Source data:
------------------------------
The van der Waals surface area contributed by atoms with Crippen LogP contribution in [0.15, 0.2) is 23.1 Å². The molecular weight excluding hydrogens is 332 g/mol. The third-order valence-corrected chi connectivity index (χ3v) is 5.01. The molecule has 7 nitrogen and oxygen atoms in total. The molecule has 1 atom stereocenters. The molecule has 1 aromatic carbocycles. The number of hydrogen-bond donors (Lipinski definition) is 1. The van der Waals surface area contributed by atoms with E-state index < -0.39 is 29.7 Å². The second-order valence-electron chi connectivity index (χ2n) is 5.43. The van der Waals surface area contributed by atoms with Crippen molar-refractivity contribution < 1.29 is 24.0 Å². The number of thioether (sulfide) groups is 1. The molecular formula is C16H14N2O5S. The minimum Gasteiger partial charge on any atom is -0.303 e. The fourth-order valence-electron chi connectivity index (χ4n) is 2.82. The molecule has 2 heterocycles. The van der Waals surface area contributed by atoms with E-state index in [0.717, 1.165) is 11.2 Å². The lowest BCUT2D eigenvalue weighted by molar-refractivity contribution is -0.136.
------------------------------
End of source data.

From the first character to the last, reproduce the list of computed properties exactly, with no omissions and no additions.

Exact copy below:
The van der Waals surface area contributed by atoms with Crippen LogP contribution in [0.15, 0.2) is 23.1 Å². The molecular weight excluding hydrogens is 332 g/mol. The third-order valence-corrected chi connectivity index (χ3v) is 5.01. The molecule has 7 nitrogen and oxygen atoms in total. The molecule has 1 atom stereocenters. The molecule has 1 aromatic carbocycles. The number of hydrogen-bond donors (Lipinski definition) is 1. The van der Waals surface area contributed by atoms with E-state index < -0.39 is 29.7 Å². The second-order valence-electron chi connectivity index (χ2n) is 5.43. The van der Waals surface area contributed by atoms with Crippen molar-refractivity contribution < 1.29 is 24.0 Å². The number of thioether (sulfide) groups is 1. The molecular formula is C16H14N2O5S. The minimum Gasteiger partial charge on any atom is -0.303 e. The fourth-order valence-electron chi connectivity index (χ4n) is 2.82. The molecule has 2 heterocycles. The van der Waals surface area contributed by atoms with E-state index in [0.717, 1.165) is 11.2 Å². The lowest BCUT2D eigenvalue weighted by molar-refractivity contribution is -0.136.